If, as the Connecticut Tourism Coalition maintains, every dollar invested in tourism marketing returns at least $3 in tax revenue, why not provide more funds to it?
“For the past several years, tourism has had very unreliable funding,” said CTC Founder and President Stephen Tagliatela, who is also managing partner of the Saybrook Point Inn in Old Saybrook.
“(Connecticut Office of Tourism Director) Randy Fiveash needs a strategic plan, which he can never have until June or July,” due to the wrangling over the state budget that has taken place over each of the past few years, Tagliatela said. “You’ve already lost the season then. And it’s no fault of his – it’s politically motivated.”
Formed last year, the CTC now has 115 members and is growing, Tagliatela said, noting that many stakeholders not necessarily directly involved with tourism – including lawyers, doctors, construction companies and farmers – have joined the group. “It’s much broader than the attractions and hotels,” he said. “We have a lot of different professionals representing the whole supply chain.”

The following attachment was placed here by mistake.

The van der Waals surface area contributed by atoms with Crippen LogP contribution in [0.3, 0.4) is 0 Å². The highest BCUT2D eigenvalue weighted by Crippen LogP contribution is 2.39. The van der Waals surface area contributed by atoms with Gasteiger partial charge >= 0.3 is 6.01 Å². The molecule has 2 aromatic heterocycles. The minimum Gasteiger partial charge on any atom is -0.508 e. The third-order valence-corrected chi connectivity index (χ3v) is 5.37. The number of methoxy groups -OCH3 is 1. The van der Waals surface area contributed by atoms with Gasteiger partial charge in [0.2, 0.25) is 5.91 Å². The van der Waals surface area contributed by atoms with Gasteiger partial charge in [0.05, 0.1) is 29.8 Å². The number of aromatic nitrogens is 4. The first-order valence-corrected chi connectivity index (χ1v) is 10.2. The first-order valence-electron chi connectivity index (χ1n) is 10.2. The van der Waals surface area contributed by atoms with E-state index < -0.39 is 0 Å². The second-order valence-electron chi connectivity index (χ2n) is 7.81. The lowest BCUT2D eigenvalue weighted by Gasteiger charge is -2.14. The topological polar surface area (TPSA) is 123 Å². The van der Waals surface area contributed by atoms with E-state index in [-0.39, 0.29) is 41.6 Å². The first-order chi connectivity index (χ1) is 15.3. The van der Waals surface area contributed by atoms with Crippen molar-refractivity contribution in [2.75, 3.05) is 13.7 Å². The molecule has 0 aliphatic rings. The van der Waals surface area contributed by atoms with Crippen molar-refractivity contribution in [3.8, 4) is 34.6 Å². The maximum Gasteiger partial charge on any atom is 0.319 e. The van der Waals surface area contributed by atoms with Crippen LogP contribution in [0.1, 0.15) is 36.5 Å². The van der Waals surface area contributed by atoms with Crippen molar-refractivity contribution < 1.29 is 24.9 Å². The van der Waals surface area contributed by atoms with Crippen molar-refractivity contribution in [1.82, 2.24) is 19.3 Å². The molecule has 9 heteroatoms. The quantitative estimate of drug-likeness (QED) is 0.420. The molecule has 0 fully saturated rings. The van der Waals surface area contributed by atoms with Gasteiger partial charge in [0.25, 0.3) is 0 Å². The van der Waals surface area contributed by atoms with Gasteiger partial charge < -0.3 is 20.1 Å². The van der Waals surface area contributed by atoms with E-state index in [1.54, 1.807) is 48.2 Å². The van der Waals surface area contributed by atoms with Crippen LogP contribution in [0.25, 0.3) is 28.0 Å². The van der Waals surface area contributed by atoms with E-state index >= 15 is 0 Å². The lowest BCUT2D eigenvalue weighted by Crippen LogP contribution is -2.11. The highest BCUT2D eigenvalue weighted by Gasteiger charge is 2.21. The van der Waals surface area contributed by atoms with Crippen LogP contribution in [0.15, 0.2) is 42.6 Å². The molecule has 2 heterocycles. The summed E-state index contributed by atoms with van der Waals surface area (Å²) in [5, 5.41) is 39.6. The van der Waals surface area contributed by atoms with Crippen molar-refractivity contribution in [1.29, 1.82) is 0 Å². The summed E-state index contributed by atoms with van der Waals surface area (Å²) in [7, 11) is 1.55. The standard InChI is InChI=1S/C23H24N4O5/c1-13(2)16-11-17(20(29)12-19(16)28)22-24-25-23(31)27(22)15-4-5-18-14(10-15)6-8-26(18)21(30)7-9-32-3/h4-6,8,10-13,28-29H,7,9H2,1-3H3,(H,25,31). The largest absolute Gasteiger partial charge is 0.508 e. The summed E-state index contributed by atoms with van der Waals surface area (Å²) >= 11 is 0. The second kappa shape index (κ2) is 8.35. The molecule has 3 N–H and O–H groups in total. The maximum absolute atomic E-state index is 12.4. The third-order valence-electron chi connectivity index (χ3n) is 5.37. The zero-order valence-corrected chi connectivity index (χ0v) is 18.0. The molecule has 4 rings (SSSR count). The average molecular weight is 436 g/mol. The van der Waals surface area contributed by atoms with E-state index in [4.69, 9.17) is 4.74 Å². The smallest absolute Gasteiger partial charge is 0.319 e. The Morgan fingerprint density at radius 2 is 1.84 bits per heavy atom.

Board members include the Connecticut Marines Trade Association and Connecticut Restaurant Association, while other members include the Bridgeport Regional Business Council, The Business Council of Fairfield County and the Central Connecticut Chamber of Commerce. “We are working all corners of the state,” Tagliatela said.
According to the Office of Tourism’s latest economic impact study, tourism contributed $14.7 billion to the state’s bottom line in 2015, a 4.6 percent increase since the last study in 2013. In addition, tourism generated $1.7 billion in tax revenues, including $910 million in state and local taxes, in 2015.
The bureau has also reported that hotel tax revenues have grown 3.2 percent on a compound annual growth rate basis over the past four years to total $117.8 million in 2016.
While state legislators are aware of the value that tourism brings, securing additional funds remains a significant problem in the era of chronic budgetary problems. However, the CTC has found a friend in state Sen. Paul Formica, who last year formed the bipartisan Tourism Caucus. The coalition met with the Republican from East Lyme and other legislators in Hartford on April 24 on what the CTC dubbed “Tourism Advocacy Day,” seeking to restore 3 percent of the total taxable lodging revenue to promote tourism.